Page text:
“My message will be an alternative proposal to the current roadblock between the Israeli government and the Palestinian Authority. My message, which I’ve touched on in this interview, will be revolutionary, and if followed by a majority of Israelis and Palestinians, will bring about peace in the Holy Land. I want Israelis and Palestinians to attend the Peace Talks conference at Comedy for a Change to hear my peace proposal. My plan will address all the major sticking points including: right of return for all Palestinian refugees, Jerusalem’s final status, and how to release the current anger between both sides to bring about a lasting peace in the region. People will find the debate between me and Israeli TV host Lior Schleien, who will be presenting his peace initiative on behalf of Israelis, hilarious”.
Do you think comedy and humor can really solve conflicts, even when they are nationally or religiously charged?
I don’t think comedy can solve the conflict when it comes to religion or nationality, but what it can do is make those in disagreement question the conflict and the hate behind it subconsciously. There’s a joke my lead character Arafat says during the movie about having had sex with his Israeli love interest for the first time. He says, “It’s the first time a Palestinian has exploded that close to an Israeli without causing causalities.” That joke made a lot of Israelis laugh during the Jerusalem Jewish Film Festival laugh and it also made a lot of Arabs laugh during the Abu Dhabi Film Festival when the movie premiered there. Did I change their minds about the conflict? No. But in that instant moment of laughter both sides forgot about hating each other as they laughed together, even though they were not in the same theater when it happened”.
Was your movie screened in Israel, besides the Jewish Film Festival last year? If not, why? If it was, what reactions did you get from Israelis?
“No, it has not screened beyond the Jewish Film Festival last year. I really can’t tell you why it has not screened or been brought up for distribution into theaters in Israel. I think the movie would be loved by Israelis here. The only reason I can think of why the film has not been shown since last year in Israel is a secret plot by the Likud party against the film. The Orthodox settlers do not want my message of free love and sex between their Jewish women and Palestinian men to spread. Look at the Jewish Nation Bill. The bill is not about maintaining Jewish identity, it’s about stopping Palestinians like me from ever having the opportunity to meet a nice Israeli girl to marry and eat hummus with”.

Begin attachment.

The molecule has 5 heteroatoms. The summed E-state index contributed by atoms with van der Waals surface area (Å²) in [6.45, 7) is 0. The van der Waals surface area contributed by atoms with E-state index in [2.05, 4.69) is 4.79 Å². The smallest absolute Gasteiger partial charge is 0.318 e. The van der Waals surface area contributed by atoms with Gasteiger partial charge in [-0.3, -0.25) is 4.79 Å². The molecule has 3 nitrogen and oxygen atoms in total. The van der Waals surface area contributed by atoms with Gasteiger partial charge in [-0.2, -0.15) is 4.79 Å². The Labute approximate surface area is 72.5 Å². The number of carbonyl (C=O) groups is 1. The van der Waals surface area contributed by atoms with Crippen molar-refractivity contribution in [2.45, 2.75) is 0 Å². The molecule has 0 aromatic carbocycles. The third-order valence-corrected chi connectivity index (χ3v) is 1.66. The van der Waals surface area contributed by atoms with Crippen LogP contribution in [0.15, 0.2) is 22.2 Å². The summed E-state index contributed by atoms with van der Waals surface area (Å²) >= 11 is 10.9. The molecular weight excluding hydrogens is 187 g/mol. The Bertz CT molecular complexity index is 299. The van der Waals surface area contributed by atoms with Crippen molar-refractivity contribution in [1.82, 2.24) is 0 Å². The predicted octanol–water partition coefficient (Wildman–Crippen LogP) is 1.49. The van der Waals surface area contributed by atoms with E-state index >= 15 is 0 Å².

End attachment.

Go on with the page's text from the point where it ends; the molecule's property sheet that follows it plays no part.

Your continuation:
Do people tell you you have a Jewish sense of humor? Being Jordanian born and Brooklyn raised, where do you think it comes from?
“Yes, I’ve been compared to Woody Allen in the press in part because we both come from a stand-up comedy background and grew up in New York City. I joke around, but it’s true, if you live in New York City long enough you automatically convert to being a neurotic Jew. You have no choice in the matter. My sense of humor, which does lean on the Jewish side, comes from early Jewish comedic influences: Mel Brooks, Woody Allen, Lenny Bruce, and Neil Simon to name a few”.
A slightly different, Hebrew version of this story was published on Haaretz, 18 Dec, 2014